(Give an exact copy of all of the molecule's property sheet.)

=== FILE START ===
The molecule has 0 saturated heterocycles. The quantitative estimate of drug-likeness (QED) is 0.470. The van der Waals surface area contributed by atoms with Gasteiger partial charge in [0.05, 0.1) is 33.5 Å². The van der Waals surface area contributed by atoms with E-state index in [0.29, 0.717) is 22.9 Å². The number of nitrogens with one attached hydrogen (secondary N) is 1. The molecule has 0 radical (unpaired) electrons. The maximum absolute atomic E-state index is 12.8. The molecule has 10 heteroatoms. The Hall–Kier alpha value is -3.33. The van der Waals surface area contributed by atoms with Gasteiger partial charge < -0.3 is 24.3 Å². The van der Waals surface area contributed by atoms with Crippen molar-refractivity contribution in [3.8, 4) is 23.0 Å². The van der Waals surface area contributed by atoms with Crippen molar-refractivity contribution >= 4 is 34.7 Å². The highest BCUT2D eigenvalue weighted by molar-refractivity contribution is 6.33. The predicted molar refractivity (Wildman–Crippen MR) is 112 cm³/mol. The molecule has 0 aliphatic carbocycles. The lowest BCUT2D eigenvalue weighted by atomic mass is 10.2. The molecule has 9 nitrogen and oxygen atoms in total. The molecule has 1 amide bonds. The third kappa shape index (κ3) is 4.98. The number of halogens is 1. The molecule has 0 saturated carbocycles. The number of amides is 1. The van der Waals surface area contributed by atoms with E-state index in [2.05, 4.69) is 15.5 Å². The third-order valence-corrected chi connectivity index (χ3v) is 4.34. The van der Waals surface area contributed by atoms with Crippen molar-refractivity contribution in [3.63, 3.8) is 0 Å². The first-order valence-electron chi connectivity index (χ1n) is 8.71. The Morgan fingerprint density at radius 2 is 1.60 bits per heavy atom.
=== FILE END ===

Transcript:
The molecule has 0 saturated heterocycles. The quantitative estimate of drug-likeness (QED) is 0.470. The van der Waals surface area contributed by atoms with Gasteiger partial charge in [0.05, 0.1) is 33.5 Å². The van der Waals surface area contributed by atoms with E-state index in [0.29, 0.717) is 22.9 Å². The number of nitrogens with one attached hydrogen (secondary N) is 1. The molecule has 0 radical (unpaired) electrons. The maximum absolute atomic E-state index is 12.8. The molecule has 10 heteroatoms. The Hall–Kier alpha value is -3.33. The van der Waals surface area contributed by atoms with Gasteiger partial charge < -0.3 is 24.3 Å². The van der Waals surface area contributed by atoms with Crippen molar-refractivity contribution in [3.8, 4) is 23.0 Å². The van der Waals surface area contributed by atoms with Crippen molar-refractivity contribution >= 4 is 34.7 Å². The highest BCUT2D eigenvalue weighted by molar-refractivity contribution is 6.33. The predicted molar refractivity (Wildman–Crippen MR) is 112 cm³/mol. The molecule has 0 aliphatic carbocycles. The lowest BCUT2D eigenvalue weighted by atomic mass is 10.2. The molecule has 9 nitrogen and oxygen atoms in total. The molecule has 1 amide bonds. The third kappa shape index (κ3) is 4.98. The number of halogens is 1. The molecule has 0 saturated carbocycles. The number of amides is 1. The van der Waals surface area contributed by atoms with E-state index in [2.05, 4.69) is 15.5 Å². The third-order valence-corrected chi connectivity index (χ3v) is 4.34. The van der Waals surface area contributed by atoms with Crippen molar-refractivity contribution in [3.63, 3.8) is 0 Å². The first-order valence-electron chi connectivity index (χ1n) is 8.71. The Morgan fingerprint density at radius 2 is 1.60 bits per heavy atom.